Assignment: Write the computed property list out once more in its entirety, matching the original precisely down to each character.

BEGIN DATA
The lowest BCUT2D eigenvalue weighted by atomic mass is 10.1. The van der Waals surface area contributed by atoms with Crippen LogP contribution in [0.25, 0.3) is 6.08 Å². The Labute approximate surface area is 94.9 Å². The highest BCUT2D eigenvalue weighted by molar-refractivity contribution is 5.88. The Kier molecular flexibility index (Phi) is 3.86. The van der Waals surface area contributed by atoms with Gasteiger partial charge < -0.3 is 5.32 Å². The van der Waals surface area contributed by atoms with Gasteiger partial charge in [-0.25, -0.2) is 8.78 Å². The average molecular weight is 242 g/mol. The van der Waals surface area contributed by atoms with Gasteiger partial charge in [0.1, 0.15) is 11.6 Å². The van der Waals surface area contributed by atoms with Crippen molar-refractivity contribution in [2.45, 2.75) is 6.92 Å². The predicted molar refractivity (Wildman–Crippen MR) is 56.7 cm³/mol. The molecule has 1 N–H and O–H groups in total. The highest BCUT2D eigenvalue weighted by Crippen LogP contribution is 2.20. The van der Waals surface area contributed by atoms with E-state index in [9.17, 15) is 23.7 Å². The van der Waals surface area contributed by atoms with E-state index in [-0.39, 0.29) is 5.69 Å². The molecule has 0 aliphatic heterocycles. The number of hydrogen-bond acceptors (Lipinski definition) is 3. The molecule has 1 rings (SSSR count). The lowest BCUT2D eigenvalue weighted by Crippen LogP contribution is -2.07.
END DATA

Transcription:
The lowest BCUT2D eigenvalue weighted by atomic mass is 10.1. The van der Waals surface area contributed by atoms with Crippen LogP contribution in [0.25, 0.3) is 6.08 Å². The Labute approximate surface area is 94.9 Å². The highest BCUT2D eigenvalue weighted by molar-refractivity contribution is 5.88. The Kier molecular flexibility index (Phi) is 3.86. The van der Waals surface area contributed by atoms with Gasteiger partial charge < -0.3 is 5.32 Å². The van der Waals surface area contributed by atoms with Gasteiger partial charge in [-0.25, -0.2) is 8.78 Å². The average molecular weight is 242 g/mol. The van der Waals surface area contributed by atoms with Gasteiger partial charge in [0.1, 0.15) is 11.6 Å². The van der Waals surface area contributed by atoms with Crippen molar-refractivity contribution in [2.45, 2.75) is 6.92 Å². The predicted molar refractivity (Wildman–Crippen MR) is 56.7 cm³/mol. The molecule has 1 N–H and O–H groups in total. The highest BCUT2D eigenvalue weighted by Crippen LogP contribution is 2.20. The van der Waals surface area contributed by atoms with E-state index in [9.17, 15) is 23.7 Å². The van der Waals surface area contributed by atoms with E-state index in [-0.39, 0.29) is 5.69 Å². The molecule has 0 aliphatic heterocycles. The number of hydrogen-bond acceptors (Lipinski definition) is 3. The molecule has 1 rings (SSSR count). The lowest BCUT2D eigenvalue weighted by Crippen LogP contribution is -2.07.